This tree belongs to the Leguminosae family; it is a short desert tree with an inspiring umbrella shape: a single non-branched trunk reaches up to 3 meters height with brown-reddish bark, the roots grow deeply in the soil, and it has sharp and rigid thorns. The leaves are alternate, bipinnate, compound with smooth margin. The flowers are light yellow, arranged densely in small globules with no petals, hermaphrodite, and flowering periods from October to December and also in March –April. The fruit is a curled legume.
Ecology: It grows in places where there is water at great depths, it is mostly found in the beds of seasonal streams in the desert. It constitutes the landscape in the extreme desert where trees are accompanied by desert shrubs and dwarf shrubs, and herbaceous Mediterranean plants.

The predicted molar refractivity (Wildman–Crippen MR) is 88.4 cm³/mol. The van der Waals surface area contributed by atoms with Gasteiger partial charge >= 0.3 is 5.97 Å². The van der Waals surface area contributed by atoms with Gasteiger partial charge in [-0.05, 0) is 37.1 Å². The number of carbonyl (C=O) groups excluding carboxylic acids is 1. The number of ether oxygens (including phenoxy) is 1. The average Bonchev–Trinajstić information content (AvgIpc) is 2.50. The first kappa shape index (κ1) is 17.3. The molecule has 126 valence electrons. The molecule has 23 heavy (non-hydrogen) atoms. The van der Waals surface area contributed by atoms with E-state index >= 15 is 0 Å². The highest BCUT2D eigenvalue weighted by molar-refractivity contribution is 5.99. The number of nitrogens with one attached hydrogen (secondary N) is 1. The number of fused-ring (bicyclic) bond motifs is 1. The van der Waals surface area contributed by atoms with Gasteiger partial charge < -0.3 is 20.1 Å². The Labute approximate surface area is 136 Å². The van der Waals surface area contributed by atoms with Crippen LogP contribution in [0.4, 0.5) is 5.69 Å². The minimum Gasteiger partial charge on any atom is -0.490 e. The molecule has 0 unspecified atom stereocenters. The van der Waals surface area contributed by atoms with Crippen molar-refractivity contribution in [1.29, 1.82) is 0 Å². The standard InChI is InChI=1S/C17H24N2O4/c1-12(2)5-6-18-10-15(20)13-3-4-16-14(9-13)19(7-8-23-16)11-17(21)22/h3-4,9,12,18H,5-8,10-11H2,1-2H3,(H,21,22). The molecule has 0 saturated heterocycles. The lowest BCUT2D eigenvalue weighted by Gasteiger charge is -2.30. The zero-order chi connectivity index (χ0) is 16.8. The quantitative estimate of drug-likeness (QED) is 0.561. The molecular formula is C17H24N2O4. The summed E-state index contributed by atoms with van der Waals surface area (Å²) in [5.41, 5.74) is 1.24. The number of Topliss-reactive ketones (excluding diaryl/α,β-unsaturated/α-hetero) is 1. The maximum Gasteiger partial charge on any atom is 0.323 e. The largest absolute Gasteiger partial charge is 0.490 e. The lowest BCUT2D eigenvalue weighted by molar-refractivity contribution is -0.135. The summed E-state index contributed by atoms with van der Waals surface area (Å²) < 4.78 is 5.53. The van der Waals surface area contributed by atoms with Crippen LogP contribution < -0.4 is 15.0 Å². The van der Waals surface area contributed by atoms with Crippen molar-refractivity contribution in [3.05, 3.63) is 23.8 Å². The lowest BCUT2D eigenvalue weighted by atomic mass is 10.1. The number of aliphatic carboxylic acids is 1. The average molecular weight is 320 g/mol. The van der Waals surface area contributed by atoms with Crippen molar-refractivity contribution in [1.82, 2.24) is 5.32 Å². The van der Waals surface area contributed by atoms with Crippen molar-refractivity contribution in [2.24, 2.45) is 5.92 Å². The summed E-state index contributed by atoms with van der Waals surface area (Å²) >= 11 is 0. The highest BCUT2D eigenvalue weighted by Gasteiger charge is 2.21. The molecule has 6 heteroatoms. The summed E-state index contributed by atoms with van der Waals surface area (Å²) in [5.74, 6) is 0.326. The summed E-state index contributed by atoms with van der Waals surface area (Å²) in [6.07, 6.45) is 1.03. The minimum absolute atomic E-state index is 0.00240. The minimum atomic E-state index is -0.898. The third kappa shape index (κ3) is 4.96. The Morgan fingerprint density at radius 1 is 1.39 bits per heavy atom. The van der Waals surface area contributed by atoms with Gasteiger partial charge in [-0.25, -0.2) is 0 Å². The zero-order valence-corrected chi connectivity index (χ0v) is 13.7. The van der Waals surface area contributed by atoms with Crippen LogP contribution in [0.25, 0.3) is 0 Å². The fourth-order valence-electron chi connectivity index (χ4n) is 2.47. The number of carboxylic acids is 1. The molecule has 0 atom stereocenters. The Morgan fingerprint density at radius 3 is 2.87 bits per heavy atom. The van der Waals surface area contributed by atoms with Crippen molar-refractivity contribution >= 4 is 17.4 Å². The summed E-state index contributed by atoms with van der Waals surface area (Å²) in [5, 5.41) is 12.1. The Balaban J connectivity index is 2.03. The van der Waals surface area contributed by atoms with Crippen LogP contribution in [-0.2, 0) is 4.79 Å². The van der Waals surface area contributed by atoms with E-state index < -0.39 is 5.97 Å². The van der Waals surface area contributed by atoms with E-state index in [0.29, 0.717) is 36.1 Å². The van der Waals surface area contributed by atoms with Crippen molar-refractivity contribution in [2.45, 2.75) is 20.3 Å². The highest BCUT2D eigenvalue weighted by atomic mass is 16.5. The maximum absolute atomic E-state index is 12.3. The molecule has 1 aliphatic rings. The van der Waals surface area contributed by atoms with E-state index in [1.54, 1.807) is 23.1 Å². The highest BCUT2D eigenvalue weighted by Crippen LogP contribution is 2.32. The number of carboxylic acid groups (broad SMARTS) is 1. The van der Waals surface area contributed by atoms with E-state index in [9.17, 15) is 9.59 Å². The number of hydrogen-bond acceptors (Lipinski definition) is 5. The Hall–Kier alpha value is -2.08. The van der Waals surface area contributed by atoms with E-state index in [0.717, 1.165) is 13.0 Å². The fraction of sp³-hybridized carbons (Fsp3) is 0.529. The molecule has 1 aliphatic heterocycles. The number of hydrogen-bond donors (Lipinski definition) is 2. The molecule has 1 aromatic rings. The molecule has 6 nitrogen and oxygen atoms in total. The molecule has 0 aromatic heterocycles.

Habitat: Desert, Thermophilous plant, it is glycophyte in terms of salt resistance. This tree follows the Sudanian botanical zone.
Uses: Acacia raddiana is known to be an efficient wound healer. It is also a source for polyphenols. It is granted many other uses which sometimes correspond to a much localized use only. There is a extreme demand on the wood as fuel fire wood and charcoal and it is a well valued material in handicraft mortars and plates.
Distributions in Palestine: The Mediterranean Woodlands and Shrublands, Semi-steppe shrublands, Shrub-steppes, Deserts and extreme deserts
Other names: Ingoka.
IUCN red list status: least concern
Local status: least concern